Ground -- never experienced the ground wire breaking loose, so I can't comment.

    Strings -- not sure I follow what you're talking about, but will try it next time I change strings.

    Whammy bar -- I have the two point mount. I've never noticed any chipping/wearing, but will keep an eye out for this. I have mine set with a small amount of float (about a half step's worth) and 4 springs, but have been tempted to float it more lately. There's another element to set-up of these that I haven't seen discussed much -- the height of the two studs and they way you use them to manage total action height and degree float. Tricky stuff to get right.

    Nut -- my stock nut was plastic. At some point, a luthier told me it was worn out and needed to be replaced, so he put in a bone nut. After that, I thought it sounded better (more overtones and complexity to the tone), but I don't know how much of that was the nut vs. the rest of the set-up he did. That was many, many years ago (I bought the guitar new in 89, and this was something like 5 or 6 years after that). Subsequently, a couple of times I've had to build the low E slot back up with the baking soda and krazy glue trick. I think if you use the whammy regularly it's inevitable that you'll wear down one or more wound string slots, so this is something to keep an eye on.

    Fingerboard -- mine is rosewood. Maybe once a year I put oil on it out of respect for ancient traditions and superstitions. Don't know how much difference it makes. I used to really not like maple boards (based on the first strat I had), but have tried a couple since that felt fine to me. I've come to think that maybe it's not the wood but the frets and the radius that are really the issue. For me, maple + skinny frets + 7.5 radius = yuck. However, I think with medium jumbo frets and a radius >=9.5, the fretboard material probably doesn't matter.

    John

  11. #10

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    Strap pins
    Love the locking ones, even have them on my non-Fender guitars.


    Tuning Keys
    I usually lock the string on itself, or in the hole so it does not slip
    Care and Feeding of the Stratocaster-screen-shot-2020-06-24-12-07-50-pm-png
    Nut
    Can't say I have found the perfect nut material. Had a brass one for a time and it slid surprisingly well, otherwise plastic or artificial bone.

    Care and Feeding of the Stratocaster-img_0306-jpg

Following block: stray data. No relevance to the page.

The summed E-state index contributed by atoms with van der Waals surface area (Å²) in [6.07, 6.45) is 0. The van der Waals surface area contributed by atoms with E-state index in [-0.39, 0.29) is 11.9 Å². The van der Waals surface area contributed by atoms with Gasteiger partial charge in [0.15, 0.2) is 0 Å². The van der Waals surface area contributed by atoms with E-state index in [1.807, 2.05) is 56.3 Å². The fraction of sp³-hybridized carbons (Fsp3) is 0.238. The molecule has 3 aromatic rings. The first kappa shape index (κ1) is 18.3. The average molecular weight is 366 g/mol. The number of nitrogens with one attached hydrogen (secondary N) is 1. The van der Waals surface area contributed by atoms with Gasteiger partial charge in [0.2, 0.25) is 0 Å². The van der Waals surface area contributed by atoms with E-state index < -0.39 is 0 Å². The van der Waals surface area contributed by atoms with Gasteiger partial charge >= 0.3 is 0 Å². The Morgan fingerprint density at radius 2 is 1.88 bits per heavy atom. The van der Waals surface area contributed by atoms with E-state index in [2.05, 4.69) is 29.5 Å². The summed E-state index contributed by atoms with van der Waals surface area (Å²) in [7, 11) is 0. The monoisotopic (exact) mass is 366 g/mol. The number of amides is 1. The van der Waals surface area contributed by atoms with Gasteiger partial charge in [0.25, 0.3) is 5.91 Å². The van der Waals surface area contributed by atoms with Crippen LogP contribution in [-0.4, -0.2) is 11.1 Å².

Finger board
    I have a rosewood and maple. Can't say I prefer one over the other.

    Pickups

    Usually put them not too high and not too low.

    Controls
    My 70s Stratocaster I have a 5-way and put a jumper to connect the bridge pickup to the tone control.


    Bridge saddles

    The bend ones look more "Stratocaster" so I use those.

    Care and Feeding of the Stratocaster-screen-shot-2020-06-24-12-11-38-pm-jpg


    Neck pocket

    Metal to metal is nice.

    Care and Feeding of the Stratocaster-screen-shot-2020-06-24-12-07-39-pm-jpg


    Ground

    Never had an issue soldering to the claw.

    Care and Feeding of the Stratocaster-img_0380-jpg

    Strings

    Sometimes I tune down 1/2 step because I'm a whimp and can't bend the strings.


    Vibrato bar

    I have a number of supposedly original ones that are different in the bend. I grab it with my two last fingers to pull and push, so only certain ones feel right.


  12. #11
    Nice john A, amazing how much adjustment, experimentation, replacement, and discovery comes from being a guitarist.

    I might should have said more about the ground wire. Inevitably one is going to need to remove the pick guard from the body in order to search a problem, replace something, clean a pot or switch, re-flow solders, re-tie the wiring harness string, etc. The ground wire and the wires to the output jack are connected through their corresponding passage holes in the body to their soldered termination points - hindering complete removal of the pick guard unless you are willing to de-solder or cut the connections. Without doing so, you can invert the pick guard while still connected, but this close proximity puts the guitar at risk of scratching, solder dripping, tool dropping, and wire wiggling that can break their connections.

    The ground wire connection solder to the claw can be preserved and the pick guard moved further away from the body by completely unscrewing the claw screws and disconnecting the springs from the claw, so the claw may rest right at the body ground hole offering more slack to the ground wire on the other side... but then at that point the strings are already off, the bridge base and block removed, and the adjustment of the claw setup position lost. That's OK if one is doing serious work inside the guitar and accepts the chore of readjusting the floating bridge after reassembly. The idea of sticking the loose ground wire tip into the bridge block spring hole to be held by the inserted spring end just saves all that effort and retains the setup position of the claw, and allows the pick guard to be completely flipped over a little further away from the body (maybe laying a cloth between them).